Tuesday, April 18, 2017

New Google Earth: Thoughts for educators

So the new Google Earth is out.  Frank is covering it in detail but I thought I'd do a quick post about what it means for educators.  For clarity Google Earth the program I refer to as 'GE classic' and the new version as 'GE Web'.

Why the web: I'm guessing there are several reasons for this move:
- You can use GE web on Chromebooks, key for educators in the Google ecosystem
- Enables integration with G drive so your maps will be on the web
- All sorts of other reasons for which you should Google 'advantages of the cloud'

Usability:  In making the leap from GE classic to web Google have had a long hard think about their usability of GE and I think they've come up with good solutions to old problems that were in classic.  For example:
- Content is now mainly in a tile based graphic 'Voyager' section which is sumptuous and intuitive.
- Other base map type layers, that used to be in the places column, are now much more hidden away in 'map style' (in the three lined section, top left of screen) which presents you with three main options about which layers to have showing in your base map.  You can choose more options by choosing 'custom' at the bottom.

Both these interface elements are cleverly designed to direct people to the cool content they're most likely to use (Voyager) and little used layers that used to just confuse users are hidden away (Map Style > custom).  The tile based Voyager is quick to access and easy to understand.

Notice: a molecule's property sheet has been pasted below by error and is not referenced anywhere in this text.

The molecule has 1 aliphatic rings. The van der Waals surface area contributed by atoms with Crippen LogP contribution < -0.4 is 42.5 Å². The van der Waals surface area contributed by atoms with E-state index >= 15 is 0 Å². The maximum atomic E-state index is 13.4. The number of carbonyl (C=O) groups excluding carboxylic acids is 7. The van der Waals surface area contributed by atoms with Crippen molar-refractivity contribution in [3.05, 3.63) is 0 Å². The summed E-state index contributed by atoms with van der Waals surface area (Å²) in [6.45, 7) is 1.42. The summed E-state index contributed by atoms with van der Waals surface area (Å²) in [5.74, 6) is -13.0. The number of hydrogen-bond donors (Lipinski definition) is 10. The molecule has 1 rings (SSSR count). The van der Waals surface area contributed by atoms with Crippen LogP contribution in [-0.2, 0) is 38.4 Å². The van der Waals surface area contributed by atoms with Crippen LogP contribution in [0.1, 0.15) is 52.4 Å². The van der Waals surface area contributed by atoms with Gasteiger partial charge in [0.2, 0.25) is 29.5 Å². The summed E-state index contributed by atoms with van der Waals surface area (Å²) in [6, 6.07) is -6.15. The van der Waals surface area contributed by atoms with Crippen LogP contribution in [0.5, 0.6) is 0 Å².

The GE web navigation tool (bottom right of screen) is a lot better than the classic version, its more intuitive and I especially liked the ability to see the main screen view projected onto the mini globe (as a red border) as you navigate around.

Content:  Google has gone all out with this tool to link their great content (primarily youtube and streetview) to place (the main screen).   You can create and import your old KML but Google is making it quite clear that they think that this content/place link is the main reason for using Google Earth and map creation is less important.  It's interesting to compare this approach to Esri's approach with ArcGIS Online, IMHO they have gone the other way, tools for creating your own map are the priority and curating content for users is secondary.  This is an important fact to bear in mind when using GE web in the classroom, its probably good as a tool at the top of a lesson to showcase some content but maybe you'll want students to switch to Esri or GE classic at the back end of the lesson when they create maps?

Tours?:  I have been convinced for ages that student created tours are a great tool to teach simple GIS to students.  Google Earth Tour Builder has been lagging behind Esri Story maps for a while now IMHO.  I would expect to see GETB brought into GE web at some point in the future, again, Google don't see this as a priority as it isn't in this release.